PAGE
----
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I don't understand why STES - or more specifically BTES (Borehole thermal energy storage) - isn't more popular.

I understand that is has a high implementation cost; excavation, drilling, evacuated heat pipes, (and usually a centralized heat exchanger). But is that the only downside? Or are there other factors which make this solution less practical?

  • I've seen good results reported from an installation in Germany. But high upfront costs are very off-putting at least until the reliability is proven - repairs could get expensive. You also need the right seasonal variation - hot summers and cold winters - otherwise it offers little over ground source heat pumps. – Chris H Mar 29 '16 at 20:07
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    It may be a matter of it not being widely known. If it's not known about it can't be discussed and be in the forefront of people's minds. – Fred Mar 30 '16 at 1:51
  • The energy payback period is likely to be quite high compared to ground source in most places - the target for STES is most likely places where simple ground source isn't feasible for some reason. That's even more relevant for most countries where building standards are so low that the easy wins (draught-proofing, insulation etc) are still available. Like, say, Australia, where I live. – Móż Mar 30 '16 at 2:36
  • It's my understanding that ground source (heat pumps) are more geographically restrained to climates with hot summers, and cold winters, because if you only extract heat, you may reduce the system's operating temperature and cause it to be less efficient. Living in a colder climate - I'm predominantly looking for a heating solution. So injecting summer-time heat gathered by evacuated heat pipes seems to make more sense, in terms of efficiency. But to acknowledge your point, yes.. It seems that STES is the solution to a geographically-limited problem. – Aaron Mar 30 '16 at 14:21
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Pretty much any and every energy system needs lots of storage - either real, or virtual in the form of demand-side response.

The old energy system, the one we inherited, had absolutely vast amounts of energy storage built into it, in the form of oil, coal and gas storage. And that's the main reason there's no market for STES.

But for about 40 years, we've known that the price for that was way too high - the pollution is destroying us.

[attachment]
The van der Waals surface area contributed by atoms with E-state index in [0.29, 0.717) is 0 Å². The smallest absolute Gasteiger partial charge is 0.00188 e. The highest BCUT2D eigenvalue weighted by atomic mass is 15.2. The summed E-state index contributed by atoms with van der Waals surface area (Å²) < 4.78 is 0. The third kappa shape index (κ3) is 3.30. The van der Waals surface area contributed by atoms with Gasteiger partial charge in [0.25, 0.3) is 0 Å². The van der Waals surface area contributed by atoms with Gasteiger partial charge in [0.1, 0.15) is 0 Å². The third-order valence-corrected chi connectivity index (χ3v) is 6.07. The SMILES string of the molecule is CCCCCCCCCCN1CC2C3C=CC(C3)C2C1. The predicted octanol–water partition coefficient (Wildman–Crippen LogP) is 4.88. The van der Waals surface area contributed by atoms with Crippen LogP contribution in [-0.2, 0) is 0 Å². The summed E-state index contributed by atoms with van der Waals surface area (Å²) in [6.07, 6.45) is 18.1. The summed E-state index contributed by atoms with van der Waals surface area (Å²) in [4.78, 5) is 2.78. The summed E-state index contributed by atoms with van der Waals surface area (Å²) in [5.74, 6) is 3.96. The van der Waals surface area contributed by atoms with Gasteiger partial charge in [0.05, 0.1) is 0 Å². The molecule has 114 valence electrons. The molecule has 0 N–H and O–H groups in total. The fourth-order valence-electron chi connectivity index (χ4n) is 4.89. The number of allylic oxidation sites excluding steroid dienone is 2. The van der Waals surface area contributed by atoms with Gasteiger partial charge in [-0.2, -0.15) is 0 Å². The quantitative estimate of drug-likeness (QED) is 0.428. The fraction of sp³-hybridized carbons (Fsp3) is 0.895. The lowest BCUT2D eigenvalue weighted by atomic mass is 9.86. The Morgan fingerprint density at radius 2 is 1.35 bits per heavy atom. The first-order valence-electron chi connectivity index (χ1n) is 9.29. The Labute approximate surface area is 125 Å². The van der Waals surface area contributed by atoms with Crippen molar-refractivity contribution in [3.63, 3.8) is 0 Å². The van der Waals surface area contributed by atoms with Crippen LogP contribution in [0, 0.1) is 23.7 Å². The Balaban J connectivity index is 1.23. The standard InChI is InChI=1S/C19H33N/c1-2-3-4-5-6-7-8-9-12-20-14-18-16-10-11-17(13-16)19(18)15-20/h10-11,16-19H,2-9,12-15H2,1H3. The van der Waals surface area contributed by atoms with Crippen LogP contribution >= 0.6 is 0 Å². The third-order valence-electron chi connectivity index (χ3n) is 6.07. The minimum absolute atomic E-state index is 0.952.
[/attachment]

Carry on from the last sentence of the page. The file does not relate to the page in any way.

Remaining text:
However, it meant that for a very long time, there was no economic incentive to build much storage at all. The only storage that got built, really, was either to cope with inflexible nuclear power (overnight storage heaters) or their intermittency (pumped hydro storage to provide rapid-response power within seconds, for a few hours, when very large power plants drop off the grid).

And because most countries have had powerful incumbent fossil fuel supply chains, then although this is a problem we should have started fixing 40 years ago, many countries are only starting on it now.

So, we have little understanding of how to build seasonal thermal energy storage (even though it can be pretty simple engineering), and of its whole-life costs. And there's still no market for it.

Some places, such as Denmark, are building larger stores for their district heating schemes. And to their credit, they did start on heat storage decades ago, in response to the 1970s oil crisis, and never stopped.

Other places are now looking at thermal energy storage of various forms, and there are demonstration projects in place.

  • To clarify; you're suggesting that there's no market for STES because of a lack of public understanding, and the uncertainty of whole-life costs. Is this correct? – Aaron Mar 30 '16 at 14:09
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    @Aaron the main reason that there's no market for STES is because fossil fuels provide vast amounts of storage already. – EnergyNumbers Mar 30 '16 at 14:32

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